This story ran on page A10 of the Boston Globe on 5/15/2000.
© Copyright 2000 Globe Newspaper Company.
A BOSTON GLOBE EDITORIAL
Better drug reporting deal with a wide range of conditions, from depression
to osteoporosis, doctors are reaching increasingly for their prescription
pads. Patients who consume these drugs have faith that any side effects other
patients have had are carefully reported by physicians and monitored by
officials so that, if need be, warnings can be issued.
That faith is misplaced.
While the drug companies and the US Food and Drug Administration have a
system for maintaining an adverse-event database, doctors are not required to
report the serious problems patients have with a drug. As a result, there are
distinct limitations in the system to track bad reactions and then add new
warnings on the drug’s label or withdraw it altogether. Public Citizen, a
watchdog group in Washington, D.C., reports that actual surveys of medical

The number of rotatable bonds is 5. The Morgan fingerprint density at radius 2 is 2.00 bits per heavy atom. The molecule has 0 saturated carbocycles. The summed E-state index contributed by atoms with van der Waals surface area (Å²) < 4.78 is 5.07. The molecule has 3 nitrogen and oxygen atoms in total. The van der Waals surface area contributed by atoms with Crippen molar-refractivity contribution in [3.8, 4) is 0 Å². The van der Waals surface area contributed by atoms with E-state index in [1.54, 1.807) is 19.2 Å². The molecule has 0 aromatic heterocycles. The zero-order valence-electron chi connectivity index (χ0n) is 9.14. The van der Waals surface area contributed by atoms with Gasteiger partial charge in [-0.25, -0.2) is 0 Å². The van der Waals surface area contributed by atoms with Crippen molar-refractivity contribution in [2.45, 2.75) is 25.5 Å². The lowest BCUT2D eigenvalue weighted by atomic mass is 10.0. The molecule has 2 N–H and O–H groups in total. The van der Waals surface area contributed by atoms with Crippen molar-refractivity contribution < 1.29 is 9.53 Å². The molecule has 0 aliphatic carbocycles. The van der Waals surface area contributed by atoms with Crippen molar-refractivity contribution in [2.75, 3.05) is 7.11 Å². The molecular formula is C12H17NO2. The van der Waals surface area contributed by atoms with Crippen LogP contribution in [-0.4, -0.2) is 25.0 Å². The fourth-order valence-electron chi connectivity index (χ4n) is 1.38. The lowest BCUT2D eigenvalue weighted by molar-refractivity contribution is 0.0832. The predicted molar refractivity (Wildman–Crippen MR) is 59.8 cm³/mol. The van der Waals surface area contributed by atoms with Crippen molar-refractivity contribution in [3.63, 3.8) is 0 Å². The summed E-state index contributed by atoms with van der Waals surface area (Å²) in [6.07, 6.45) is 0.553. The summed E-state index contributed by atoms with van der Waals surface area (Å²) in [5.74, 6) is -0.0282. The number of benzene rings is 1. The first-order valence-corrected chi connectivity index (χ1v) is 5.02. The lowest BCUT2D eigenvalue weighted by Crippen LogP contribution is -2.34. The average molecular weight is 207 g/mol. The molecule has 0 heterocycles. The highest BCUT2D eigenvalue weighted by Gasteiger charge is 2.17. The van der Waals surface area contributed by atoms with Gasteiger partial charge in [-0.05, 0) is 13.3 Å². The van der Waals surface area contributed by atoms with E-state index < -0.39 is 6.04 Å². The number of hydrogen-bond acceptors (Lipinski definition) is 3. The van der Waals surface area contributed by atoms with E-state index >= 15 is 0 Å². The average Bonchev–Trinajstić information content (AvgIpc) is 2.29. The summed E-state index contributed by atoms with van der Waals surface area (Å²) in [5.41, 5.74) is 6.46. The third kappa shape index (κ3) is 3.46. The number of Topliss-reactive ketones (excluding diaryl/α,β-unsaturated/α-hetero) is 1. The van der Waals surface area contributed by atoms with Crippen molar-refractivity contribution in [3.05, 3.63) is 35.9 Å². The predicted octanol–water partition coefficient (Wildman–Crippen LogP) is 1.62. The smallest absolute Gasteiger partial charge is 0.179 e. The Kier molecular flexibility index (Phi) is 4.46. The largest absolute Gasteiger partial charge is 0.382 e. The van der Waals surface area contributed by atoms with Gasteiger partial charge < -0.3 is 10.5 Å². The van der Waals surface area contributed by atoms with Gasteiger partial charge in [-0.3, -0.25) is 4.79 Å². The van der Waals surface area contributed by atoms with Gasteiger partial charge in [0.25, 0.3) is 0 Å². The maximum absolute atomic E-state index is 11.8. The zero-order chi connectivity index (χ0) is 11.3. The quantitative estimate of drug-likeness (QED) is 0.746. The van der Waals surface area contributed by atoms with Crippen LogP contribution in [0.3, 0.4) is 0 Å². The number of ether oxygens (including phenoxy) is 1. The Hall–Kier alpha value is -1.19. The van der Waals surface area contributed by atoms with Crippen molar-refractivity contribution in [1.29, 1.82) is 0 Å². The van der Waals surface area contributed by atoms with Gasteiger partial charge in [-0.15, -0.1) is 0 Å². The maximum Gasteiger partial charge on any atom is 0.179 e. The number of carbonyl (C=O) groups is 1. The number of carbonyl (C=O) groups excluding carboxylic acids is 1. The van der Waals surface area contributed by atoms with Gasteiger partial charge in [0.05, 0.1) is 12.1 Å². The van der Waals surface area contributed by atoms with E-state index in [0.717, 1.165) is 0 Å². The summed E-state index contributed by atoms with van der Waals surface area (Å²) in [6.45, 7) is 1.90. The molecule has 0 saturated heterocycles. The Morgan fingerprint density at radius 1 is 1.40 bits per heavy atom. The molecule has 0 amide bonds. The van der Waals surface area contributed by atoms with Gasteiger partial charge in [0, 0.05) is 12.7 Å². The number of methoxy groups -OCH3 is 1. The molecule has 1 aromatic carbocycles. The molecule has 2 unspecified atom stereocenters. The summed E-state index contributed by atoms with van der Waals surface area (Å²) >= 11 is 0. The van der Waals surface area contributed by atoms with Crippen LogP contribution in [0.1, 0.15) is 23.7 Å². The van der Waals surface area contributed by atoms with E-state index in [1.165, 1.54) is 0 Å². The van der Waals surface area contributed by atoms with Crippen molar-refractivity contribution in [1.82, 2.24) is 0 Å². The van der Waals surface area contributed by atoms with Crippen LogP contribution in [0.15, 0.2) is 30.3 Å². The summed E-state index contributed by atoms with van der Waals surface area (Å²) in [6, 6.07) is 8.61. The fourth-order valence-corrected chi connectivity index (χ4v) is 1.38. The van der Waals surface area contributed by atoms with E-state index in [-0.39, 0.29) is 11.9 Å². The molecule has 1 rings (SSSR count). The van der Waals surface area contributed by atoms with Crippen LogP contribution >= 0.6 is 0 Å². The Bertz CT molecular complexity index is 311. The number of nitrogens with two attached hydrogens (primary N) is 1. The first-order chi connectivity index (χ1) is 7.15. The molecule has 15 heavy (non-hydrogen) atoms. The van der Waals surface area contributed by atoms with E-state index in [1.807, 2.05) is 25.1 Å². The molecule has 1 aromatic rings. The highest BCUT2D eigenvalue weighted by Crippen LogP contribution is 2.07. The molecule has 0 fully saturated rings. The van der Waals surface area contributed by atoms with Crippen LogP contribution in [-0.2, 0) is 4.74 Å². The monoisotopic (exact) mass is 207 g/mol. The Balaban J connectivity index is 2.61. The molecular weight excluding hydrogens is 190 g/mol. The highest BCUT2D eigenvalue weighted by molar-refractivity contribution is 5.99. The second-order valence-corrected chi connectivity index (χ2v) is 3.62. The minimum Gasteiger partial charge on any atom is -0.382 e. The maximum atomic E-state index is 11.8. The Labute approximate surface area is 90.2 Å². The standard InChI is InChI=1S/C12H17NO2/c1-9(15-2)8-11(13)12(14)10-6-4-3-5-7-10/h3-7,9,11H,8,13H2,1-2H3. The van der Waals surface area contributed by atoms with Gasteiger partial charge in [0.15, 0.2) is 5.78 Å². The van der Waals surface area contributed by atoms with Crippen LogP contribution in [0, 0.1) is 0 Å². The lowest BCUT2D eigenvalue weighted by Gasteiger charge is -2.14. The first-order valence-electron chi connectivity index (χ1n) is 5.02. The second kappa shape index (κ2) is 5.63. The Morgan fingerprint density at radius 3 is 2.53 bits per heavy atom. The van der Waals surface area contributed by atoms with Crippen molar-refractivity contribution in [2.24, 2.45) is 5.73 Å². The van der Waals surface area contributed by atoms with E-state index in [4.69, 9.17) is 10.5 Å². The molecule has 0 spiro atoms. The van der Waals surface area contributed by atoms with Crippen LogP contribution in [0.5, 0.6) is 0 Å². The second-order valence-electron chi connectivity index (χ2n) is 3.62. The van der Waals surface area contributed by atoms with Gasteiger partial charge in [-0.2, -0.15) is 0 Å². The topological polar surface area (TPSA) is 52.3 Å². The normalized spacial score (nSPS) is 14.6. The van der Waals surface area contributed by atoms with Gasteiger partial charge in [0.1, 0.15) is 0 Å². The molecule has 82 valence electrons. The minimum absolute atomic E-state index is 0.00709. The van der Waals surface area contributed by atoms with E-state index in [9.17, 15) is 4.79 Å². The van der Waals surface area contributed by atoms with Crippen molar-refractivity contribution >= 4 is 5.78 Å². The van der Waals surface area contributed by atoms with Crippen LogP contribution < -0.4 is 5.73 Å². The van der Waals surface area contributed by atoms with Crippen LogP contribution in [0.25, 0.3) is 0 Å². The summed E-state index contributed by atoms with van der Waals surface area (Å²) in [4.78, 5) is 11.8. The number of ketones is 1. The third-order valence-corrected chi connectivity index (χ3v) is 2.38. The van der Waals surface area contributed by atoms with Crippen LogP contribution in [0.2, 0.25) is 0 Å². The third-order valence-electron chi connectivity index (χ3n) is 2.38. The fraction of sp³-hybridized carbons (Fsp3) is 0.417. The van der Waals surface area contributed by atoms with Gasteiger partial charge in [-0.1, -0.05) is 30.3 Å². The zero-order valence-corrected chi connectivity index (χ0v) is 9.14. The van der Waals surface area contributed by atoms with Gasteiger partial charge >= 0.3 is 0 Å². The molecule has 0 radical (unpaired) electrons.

records turn up 10 times as many drug reactions as are reported voluntarily
Under current practices, drug companies are required to alert the FDA within
15 days of any severe reactions to drugs and within a year of less serious
reactions, but without more mandatory reporting by practitioners (hospitals
and nursing homes are required to make such reports), companies’ own
awareness of problems will be stalled.
If reporting by doctors of bad reactions were mandatory, both the FDA and Eli
Lilly and Co. would know more than they do about some of the problems
connected with Lilly’s popular antidepressant, Prozac. While Prozac and
similarly acting drugs have been hailed by both doctors and patients for
relieving symptoms that can often presage suicide, there have long been
reports of extreme agitation and anxiety among a small percentage of users.
One argument against mandated reporting of adverse reactions from doctors is
the extra paperwork this would entail. But, for the past several years, the
FDA has maintained a Web site that permits doctors – and patients – to make
online reports with little fuss. Closer monitoring could give both health
professionals and the public a greater awareness of what to be alert for as
they make use of the drugs that are changing American medicine.
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